Spanish authorities seize 45 tons of tuna

Posted: 21 August 2018 | | No comments yet

Frozen tuna authorised for canned consumption had been marked as freshly caught fish, with its value priced at four times its worth.


The Spanish Civil Guard, SEPRONA, seized a total of 45 tons of frozen tuna in four provinces; Alicante, Cartagena, A Coruna and Barcelona in Spain.

The fish had been treated with additives, in amounts much higher than recommended, in order to enhance their colour making them appear fresh, and not thawed.

A criminal investigation is underway, and so far, four people have been investigated ‘as alleged perpetrators of a crime against public health and fraud’. They face between one and four years in prison, as well as possible administrative sanctions.

The authorities report that three companies and three fishing vessels were linked to the fraudulent activities.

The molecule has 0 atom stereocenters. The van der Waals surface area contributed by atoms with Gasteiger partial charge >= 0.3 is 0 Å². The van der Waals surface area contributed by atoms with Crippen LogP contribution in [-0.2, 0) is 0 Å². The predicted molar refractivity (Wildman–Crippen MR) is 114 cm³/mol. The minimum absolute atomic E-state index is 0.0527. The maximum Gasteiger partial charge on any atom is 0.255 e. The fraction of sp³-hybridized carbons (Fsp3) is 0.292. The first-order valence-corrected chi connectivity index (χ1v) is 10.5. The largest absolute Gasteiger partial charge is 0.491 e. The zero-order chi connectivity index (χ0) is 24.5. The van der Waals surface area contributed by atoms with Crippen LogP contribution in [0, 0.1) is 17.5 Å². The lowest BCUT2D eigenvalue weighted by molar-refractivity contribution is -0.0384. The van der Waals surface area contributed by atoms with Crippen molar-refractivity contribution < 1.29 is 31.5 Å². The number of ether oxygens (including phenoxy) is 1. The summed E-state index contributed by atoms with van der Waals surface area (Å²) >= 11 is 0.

The operation, called OPSON VII by Europol found boats that were dedicated to the supply of tuna to canning companies, turning towards the market to be sold as fresh fish.

Upon investigation, they found that additives were being used to enhance the colour of the fish and mentioned that this act is primarily illegal and could be extremely detrimental for public health. By altering the colour of the fish, spoilage can also be kept hidden, and as such could be a concern for the health of consumers.

The investigation was initiated last January, where the first investigation resulted in 10 tons of tuna being seized due to the fact that they did not have the necessary traceability for commercialisation.

The Spanish Civil Guard in another establishment located several more tons of yellowfin tuna, without any certification as to where it came from or the system used for freezing. It was later discovered that the company chopped the fish and distributed them as thawed fish or fish prepared with additives.

Fish marketed for human consumption must be frozen at a temperature below -18 degrees Celsius, and vessels should have a brine immersion system to freeze the fish, in line with new legislation. The authorities found that this was not the case on the vessels caught.

The operation is still ongoing and is involving other countries on a much larger scale.